The hon. Member for Bristol, Central (Mr. Palmer) raised a point which was pursued in more detail by the hon. Member for Liverpool, West Derby (Mr. Ogden). That was the need for a national fuel policy. The hon. Member for West Derby followed this by querying whether it was necessary to have separate boards in charge of the gas industry, the electricity industry, the coal industry, and so on. I was extremely interested to hear the hon. Gentleman make this point, because I raised this question in an article I wrote in The Guardian on 26th June, which perhaps the Minister saw.
I think I did that at the time. I asked whether the separation of these industries into different compartments was conducive to the efficiency of the whole operation. Today's debate has made me think that I was correct in asking that question, because so much of the argument has centred on the different responsibilities of the Gas Council and the National Coal Board and whether one should be entirely responsible for the North Sea operation or whether both should have a share in it.
This question would not have arisen if we had had a national energy board in charge of all these operations, with a number of subsidiaries separately responsible for each of them and with area energy boards—here I go a little further than the hon. Member for West Derby—in charge of selling the products of the national energy board to consumers.
Competition between the gas and electricity boards has been harmful to the consumer rather than the reverse. This applies on a national and on a local scale. It may be that we are coming to an era when thought could be given to this question by the Government. Perhaps the Minister would care to touch on it in winding up, as it has been raised by many hon. Members. [An HON. MEMBER: "It would be out of order."] I do not think it would be. I think that it would be in order, since so many hon. Members have dealt with the difference in responsibility between the Gas Council and the National Coal Board. So at least the Minister could go so far as to say something about that, even if he could not bring in the question of the electricity boards as well.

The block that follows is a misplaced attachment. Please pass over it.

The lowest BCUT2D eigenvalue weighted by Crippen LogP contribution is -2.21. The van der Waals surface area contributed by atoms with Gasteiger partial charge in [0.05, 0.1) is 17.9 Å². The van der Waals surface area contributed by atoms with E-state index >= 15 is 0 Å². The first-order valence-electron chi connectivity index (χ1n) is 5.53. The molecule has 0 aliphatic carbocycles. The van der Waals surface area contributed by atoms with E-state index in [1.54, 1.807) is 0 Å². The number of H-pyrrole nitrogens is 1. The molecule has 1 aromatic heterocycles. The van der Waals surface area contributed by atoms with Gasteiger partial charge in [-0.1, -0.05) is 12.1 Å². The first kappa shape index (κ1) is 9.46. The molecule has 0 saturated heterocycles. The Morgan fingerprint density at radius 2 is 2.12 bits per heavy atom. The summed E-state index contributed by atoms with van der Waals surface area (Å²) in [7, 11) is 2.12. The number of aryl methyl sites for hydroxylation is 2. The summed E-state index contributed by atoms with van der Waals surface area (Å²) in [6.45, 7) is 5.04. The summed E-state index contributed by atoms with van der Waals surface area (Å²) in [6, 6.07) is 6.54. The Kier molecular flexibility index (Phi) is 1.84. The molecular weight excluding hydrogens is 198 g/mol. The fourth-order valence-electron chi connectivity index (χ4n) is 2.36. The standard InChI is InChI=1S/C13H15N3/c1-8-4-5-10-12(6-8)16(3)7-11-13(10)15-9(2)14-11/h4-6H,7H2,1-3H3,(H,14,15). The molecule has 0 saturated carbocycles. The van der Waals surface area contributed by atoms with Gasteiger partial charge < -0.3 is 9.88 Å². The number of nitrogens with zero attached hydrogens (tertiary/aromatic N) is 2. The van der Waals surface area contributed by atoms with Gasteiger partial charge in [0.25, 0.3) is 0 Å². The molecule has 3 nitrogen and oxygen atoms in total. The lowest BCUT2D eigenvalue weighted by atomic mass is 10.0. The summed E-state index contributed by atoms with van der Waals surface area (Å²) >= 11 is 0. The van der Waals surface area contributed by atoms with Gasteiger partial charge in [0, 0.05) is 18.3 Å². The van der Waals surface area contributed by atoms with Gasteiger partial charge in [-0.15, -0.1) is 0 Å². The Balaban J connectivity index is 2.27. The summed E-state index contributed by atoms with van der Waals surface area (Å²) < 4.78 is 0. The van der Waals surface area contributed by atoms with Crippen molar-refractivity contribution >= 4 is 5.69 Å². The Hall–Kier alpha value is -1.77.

For the reasons I have given, and particularly because I think that it is important to set about the expansion of our prospecting operations in the North Sea and to bring North Sea gas into the homes of consumers and into factories as rapidly as possible, I recommend my right hon. and hon. Friends to support the Bill.
I apologise to the House for not being present when the debate began, but I was elsewhere doing some useful work. When on entering the Chamber I heard some hon. Members expressing their opinion as to why the National Coal Board should not explore for gas in the North Sea, I decided that I would participate in the debate. Even if the Board were £1,000 million in the black, the Tory Party would still oppose this small Bill. I expected the Bill to go through on the nod.
No one who believes that it is essential that the nation should have control of its power supplies for the benefit of the community as a whole would object to a small Bill such as this. Some of us have long memories about what happened to the mining industry under private enterprise. It was so unsuccessful, it brought in its wake so much misery, and its financial circumstances were so straitened, that it was a good thing that the State took over the mines, for the sake of the country and of those who worked in and about them.